- Thirty percent of high-earning, heterosexual women in the US surveyed by UBS are now the primary household earners, yet less than half prefer that role
- Traditional gender role expectations, trust issues with partners and time constraints lead to women taking a much less active role in financial decisions compared to men
- Of the 800+ women and men surveyed, only half of the primary earning women in heterosexual couples actively engage in short- and long-term financial decisions
New York, NY, June 13, 2023 – Women are contributing more to their combined household income than ever before, yet many are still relinquishing their power over financial decision-making. According to UBS’s latest Own Your Worth report, Tradition, Trust and Time, women primary breadwinners face societal pressures, relationship tensions and time constraints that often prevent them from taking a more active role in important financial decisions about the money they’re earning.
“Women are increasingly becoming primary earners, yet often they are still not involved in making the financial decisions for their households,” said Carey Shuffman, Head of the US Women’s Segment at UBS. “This presents an opportunity for open and honest dialogue between couples, and advice and action from financial professionals, as a lack of engagement has the potential to put women’s future financial security at risk.”
Traditional gender roles exacerbate relationship tensions
The report found that women have mixed feelings about being the primary earner. Less than half say they prefer it, compared to 87% of men primary earners. Women breadwinners also feel that financial decision-making is less natural for them (48%) compared to men in their position (27%). Additionally, friends and family often assume that men are the primary earners in heterosexual relationships, and one in two women breadwinners say they have never corrected them.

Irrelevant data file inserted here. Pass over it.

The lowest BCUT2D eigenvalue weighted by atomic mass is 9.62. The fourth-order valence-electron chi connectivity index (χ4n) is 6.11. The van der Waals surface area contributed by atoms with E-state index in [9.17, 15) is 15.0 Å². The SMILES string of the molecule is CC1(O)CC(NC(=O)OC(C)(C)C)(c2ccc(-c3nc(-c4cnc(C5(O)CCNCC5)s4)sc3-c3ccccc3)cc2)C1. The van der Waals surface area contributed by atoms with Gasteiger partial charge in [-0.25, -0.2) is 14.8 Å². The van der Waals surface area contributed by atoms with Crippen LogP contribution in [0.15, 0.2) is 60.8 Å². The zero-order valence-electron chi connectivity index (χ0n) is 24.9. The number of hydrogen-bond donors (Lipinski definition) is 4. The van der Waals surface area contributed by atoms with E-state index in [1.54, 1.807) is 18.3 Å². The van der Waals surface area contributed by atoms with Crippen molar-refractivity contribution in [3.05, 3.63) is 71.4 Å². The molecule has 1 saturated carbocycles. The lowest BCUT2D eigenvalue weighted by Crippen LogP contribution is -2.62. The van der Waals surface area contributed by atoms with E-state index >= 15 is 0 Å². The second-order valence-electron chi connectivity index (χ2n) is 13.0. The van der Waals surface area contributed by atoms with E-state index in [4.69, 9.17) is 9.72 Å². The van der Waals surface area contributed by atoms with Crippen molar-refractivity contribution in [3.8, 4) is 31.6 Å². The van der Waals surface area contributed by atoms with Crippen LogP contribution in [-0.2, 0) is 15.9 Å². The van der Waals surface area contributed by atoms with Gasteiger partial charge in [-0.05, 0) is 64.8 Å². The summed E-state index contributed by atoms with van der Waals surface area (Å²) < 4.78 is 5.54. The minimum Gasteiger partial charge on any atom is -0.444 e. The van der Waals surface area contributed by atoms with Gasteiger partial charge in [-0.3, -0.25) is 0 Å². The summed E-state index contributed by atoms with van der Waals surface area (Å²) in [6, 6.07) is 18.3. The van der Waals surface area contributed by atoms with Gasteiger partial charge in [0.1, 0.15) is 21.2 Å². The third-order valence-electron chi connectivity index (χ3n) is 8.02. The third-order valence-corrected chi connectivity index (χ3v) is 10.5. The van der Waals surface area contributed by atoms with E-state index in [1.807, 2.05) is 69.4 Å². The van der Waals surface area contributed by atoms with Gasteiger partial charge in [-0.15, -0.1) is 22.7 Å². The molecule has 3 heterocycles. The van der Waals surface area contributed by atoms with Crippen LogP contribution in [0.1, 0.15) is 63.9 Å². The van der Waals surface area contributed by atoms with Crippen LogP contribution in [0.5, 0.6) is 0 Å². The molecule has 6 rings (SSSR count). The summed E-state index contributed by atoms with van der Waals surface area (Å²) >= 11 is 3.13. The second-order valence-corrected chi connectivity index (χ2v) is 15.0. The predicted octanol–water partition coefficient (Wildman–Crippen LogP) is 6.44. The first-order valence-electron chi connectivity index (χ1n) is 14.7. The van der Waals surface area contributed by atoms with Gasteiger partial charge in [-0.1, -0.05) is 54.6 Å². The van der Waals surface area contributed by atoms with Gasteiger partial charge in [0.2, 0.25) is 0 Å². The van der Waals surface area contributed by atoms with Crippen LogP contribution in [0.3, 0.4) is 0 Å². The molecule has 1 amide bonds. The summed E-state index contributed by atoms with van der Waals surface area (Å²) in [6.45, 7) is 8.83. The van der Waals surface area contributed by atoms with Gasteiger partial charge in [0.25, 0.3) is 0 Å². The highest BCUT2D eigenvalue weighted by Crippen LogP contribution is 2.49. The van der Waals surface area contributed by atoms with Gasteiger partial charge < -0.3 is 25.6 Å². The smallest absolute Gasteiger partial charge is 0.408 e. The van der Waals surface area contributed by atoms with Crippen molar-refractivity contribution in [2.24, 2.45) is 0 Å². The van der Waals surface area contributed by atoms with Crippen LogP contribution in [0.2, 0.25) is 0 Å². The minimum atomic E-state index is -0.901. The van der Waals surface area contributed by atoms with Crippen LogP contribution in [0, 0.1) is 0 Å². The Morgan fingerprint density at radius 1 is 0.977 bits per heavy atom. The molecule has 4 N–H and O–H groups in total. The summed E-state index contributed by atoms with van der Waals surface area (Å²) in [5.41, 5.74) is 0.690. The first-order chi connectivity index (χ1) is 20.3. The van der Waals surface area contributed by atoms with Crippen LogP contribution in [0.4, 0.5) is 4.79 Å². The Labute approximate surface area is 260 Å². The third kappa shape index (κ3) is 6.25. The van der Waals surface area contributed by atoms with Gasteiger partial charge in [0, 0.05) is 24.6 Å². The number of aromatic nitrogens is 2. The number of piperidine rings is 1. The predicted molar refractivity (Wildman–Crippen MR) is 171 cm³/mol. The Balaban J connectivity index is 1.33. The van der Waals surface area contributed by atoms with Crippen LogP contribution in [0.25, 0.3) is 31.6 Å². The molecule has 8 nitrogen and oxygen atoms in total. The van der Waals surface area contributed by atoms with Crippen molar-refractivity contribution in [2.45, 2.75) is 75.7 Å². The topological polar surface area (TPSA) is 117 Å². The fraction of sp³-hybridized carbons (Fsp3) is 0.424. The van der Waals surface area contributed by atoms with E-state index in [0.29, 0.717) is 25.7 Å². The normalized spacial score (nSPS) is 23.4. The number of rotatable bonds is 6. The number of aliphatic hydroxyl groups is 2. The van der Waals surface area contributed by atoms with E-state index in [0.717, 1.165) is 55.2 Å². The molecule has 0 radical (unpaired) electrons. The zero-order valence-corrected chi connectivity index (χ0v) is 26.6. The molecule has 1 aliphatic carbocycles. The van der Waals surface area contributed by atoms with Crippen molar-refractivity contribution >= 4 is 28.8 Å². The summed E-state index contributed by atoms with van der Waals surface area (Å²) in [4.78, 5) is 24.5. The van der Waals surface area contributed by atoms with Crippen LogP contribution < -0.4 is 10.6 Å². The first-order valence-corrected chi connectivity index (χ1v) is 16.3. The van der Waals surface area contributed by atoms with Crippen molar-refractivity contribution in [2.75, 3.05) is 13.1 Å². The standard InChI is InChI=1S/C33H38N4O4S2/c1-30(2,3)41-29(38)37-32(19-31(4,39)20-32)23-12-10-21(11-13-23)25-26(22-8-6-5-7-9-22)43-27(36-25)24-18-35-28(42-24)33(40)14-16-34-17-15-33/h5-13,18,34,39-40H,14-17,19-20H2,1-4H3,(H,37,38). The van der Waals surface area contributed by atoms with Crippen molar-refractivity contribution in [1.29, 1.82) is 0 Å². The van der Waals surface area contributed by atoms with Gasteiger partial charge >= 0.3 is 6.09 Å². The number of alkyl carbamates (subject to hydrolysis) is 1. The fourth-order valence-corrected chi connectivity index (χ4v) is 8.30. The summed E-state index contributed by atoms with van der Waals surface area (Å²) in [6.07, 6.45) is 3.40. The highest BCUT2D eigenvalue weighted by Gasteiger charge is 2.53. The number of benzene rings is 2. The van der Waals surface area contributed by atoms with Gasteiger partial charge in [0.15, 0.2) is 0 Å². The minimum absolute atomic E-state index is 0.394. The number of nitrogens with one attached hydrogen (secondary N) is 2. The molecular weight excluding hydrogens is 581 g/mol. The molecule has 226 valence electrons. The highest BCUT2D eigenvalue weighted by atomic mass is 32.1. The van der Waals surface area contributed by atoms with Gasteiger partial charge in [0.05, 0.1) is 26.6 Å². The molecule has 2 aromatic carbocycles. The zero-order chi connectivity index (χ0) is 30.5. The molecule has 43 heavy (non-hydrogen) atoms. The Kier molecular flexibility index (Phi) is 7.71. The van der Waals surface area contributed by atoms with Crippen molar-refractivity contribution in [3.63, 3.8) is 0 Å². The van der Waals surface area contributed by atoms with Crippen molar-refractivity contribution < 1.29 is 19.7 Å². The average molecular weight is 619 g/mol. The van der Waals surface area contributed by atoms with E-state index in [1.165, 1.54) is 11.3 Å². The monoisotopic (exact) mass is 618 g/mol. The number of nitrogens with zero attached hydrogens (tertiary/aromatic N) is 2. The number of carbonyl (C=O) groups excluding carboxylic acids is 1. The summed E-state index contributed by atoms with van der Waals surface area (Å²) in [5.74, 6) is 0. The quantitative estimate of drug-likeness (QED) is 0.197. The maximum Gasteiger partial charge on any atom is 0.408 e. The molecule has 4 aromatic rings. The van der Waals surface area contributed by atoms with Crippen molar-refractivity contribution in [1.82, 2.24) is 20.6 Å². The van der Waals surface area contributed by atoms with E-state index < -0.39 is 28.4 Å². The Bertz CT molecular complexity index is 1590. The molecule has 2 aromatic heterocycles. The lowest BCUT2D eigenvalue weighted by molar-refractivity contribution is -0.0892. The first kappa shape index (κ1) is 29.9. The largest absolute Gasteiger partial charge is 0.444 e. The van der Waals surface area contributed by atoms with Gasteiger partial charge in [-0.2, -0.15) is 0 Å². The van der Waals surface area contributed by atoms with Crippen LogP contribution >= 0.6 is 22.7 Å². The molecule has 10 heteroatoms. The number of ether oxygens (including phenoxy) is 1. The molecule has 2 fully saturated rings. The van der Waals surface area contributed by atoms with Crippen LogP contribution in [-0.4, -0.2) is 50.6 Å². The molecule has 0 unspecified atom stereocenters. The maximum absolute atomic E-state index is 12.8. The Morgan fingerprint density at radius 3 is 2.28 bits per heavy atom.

“Our latest Own Your Worth research underscores the important role UBS, our financial advisors, and our industry as a whole, serves in supporting women breadwinners—and all women—on the path to greater financial participation,” said Jason Chandler, Head of Wealth Management Americas at UBS. “By focusing on comprehensive planning and engaging women breadwinners as decision-makers, we can help them to steer their own paths to achieving the financial goals most important to them.”
Women contend with trust issues from their partners and time constraints of juggling it all
The report showed that women breadwinners must also face their partners’ insecurities about their earning status, with non-primary earning men wishing they were able to contribute more financially (75%) and take on the primary earner role (66%). Overall, women face more trust issues from their male partners on their day-to-day spending and investing than men face from their female partners – and distrust is highest among non-primary earning men, who are more likely to worry about their breadwinner partners’ spending habits (66%) or hold them back from spending money (62%).
In the home, women primary earners still take on more of the household responsibilities, such as cooking, cleaning and childcare, leaving much less time for financial matters. Women breadwinners rarely have a spouse or partner who isn’t employed outside the home to help manage household responsibilities, as the vast majority surveyed (92%) report being in dual-income households with partners who also work outside the home. In contrast, in couples where men are primary earners, 40% of women do not work outside the home.